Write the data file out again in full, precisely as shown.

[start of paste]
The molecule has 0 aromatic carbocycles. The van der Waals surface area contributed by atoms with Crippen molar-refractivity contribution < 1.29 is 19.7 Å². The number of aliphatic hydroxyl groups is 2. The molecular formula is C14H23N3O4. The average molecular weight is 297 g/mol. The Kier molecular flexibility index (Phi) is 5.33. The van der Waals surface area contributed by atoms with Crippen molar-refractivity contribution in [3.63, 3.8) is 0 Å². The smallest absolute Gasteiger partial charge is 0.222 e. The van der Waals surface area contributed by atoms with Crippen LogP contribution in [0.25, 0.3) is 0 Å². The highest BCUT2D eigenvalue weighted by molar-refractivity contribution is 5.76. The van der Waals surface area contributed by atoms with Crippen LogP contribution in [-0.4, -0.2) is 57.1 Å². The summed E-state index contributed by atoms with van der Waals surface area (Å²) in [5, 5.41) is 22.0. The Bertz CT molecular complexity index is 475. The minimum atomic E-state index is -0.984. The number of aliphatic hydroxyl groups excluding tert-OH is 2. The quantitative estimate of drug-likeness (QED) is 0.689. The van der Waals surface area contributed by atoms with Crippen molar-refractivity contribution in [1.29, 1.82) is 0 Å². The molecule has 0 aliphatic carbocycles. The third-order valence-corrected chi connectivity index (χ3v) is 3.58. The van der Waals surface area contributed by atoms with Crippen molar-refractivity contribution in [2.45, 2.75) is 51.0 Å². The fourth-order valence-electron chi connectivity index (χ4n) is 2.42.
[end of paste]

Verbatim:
The molecule has 0 aromatic carbocycles. The van der Waals surface area contributed by atoms with Crippen molar-refractivity contribution < 1.29 is 19.7 Å². The number of aliphatic hydroxyl groups is 2. The molecular formula is C14H23N3O4. The average molecular weight is 297 g/mol. The Kier molecular flexibility index (Phi) is 5.33. The van der Waals surface area contributed by atoms with Crippen molar-refractivity contribution in [3.63, 3.8) is 0 Å². The smallest absolute Gasteiger partial charge is 0.222 e. The van der Waals surface area contributed by atoms with Crippen LogP contribution in [0.25, 0.3) is 0 Å². The highest BCUT2D eigenvalue weighted by molar-refractivity contribution is 5.76. The van der Waals surface area contributed by atoms with Crippen LogP contribution in [-0.4, -0.2) is 57.1 Å². The summed E-state index contributed by atoms with van der Waals surface area (Å²) in [5, 5.41) is 22.0. The Bertz CT molecular complexity index is 475. The minimum atomic E-state index is -0.984. The number of aliphatic hydroxyl groups excluding tert-OH is 2. The quantitative estimate of drug-likeness (QED) is 0.689. The van der Waals surface area contributed by atoms with Crippen molar-refractivity contribution in [1.29, 1.82) is 0 Å². The molecule has 0 aliphatic carbocycles. The third-order valence-corrected chi connectivity index (χ3v) is 3.58. The van der Waals surface area contributed by atoms with Crippen molar-refractivity contribution in [2.45, 2.75) is 51.0 Å². The fourth-order valence-electron chi connectivity index (χ4n) is 2.42.